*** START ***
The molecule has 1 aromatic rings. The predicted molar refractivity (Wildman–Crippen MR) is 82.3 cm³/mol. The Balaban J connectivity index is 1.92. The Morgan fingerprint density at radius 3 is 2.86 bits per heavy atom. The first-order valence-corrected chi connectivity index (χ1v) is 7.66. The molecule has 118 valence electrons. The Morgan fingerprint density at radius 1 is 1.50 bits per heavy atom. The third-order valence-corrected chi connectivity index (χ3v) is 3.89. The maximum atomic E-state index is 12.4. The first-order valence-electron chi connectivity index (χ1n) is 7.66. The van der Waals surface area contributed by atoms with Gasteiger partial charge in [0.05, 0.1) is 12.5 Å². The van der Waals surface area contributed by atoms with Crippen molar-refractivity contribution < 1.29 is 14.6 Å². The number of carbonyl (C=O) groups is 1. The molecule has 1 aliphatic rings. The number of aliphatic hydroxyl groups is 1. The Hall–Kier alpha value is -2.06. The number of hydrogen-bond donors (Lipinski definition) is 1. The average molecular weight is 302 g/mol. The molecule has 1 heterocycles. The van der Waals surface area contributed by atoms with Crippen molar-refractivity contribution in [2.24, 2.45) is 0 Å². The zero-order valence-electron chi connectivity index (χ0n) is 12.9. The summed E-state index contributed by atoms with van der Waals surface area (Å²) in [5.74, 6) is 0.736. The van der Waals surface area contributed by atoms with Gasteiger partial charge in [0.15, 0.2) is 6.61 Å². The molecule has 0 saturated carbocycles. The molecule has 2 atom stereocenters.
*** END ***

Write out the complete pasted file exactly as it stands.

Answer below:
The molecule has 1 aromatic rings. The predicted molar refractivity (Wildman–Crippen MR) is 82.3 cm³/mol. The Balaban J connectivity index is 1.92. The Morgan fingerprint density at radius 3 is 2.86 bits per heavy atom. The first-order valence-corrected chi connectivity index (χ1v) is 7.66. The molecule has 118 valence electrons. The Morgan fingerprint density at radius 1 is 1.50 bits per heavy atom. The third-order valence-corrected chi connectivity index (χ3v) is 3.89. The maximum atomic E-state index is 12.4. The first-order valence-electron chi connectivity index (χ1n) is 7.66. The van der Waals surface area contributed by atoms with Gasteiger partial charge in [0.05, 0.1) is 12.5 Å². The van der Waals surface area contributed by atoms with Crippen molar-refractivity contribution < 1.29 is 14.6 Å². The number of carbonyl (C=O) groups is 1. The molecule has 1 aliphatic rings. The number of aliphatic hydroxyl groups is 1. The Hall–Kier alpha value is -2.06. The number of hydrogen-bond donors (Lipinski definition) is 1. The average molecular weight is 302 g/mol. The molecule has 1 heterocycles. The van der Waals surface area contributed by atoms with Crippen molar-refractivity contribution in [2.24, 2.45) is 0 Å². The zero-order valence-electron chi connectivity index (χ0n) is 12.9. The summed E-state index contributed by atoms with van der Waals surface area (Å²) in [5.74, 6) is 0.736. The van der Waals surface area contributed by atoms with Gasteiger partial charge in [0.15, 0.2) is 6.61 Å². The molecule has 0 saturated carbocycles. The molecule has 2 atom stereocenters.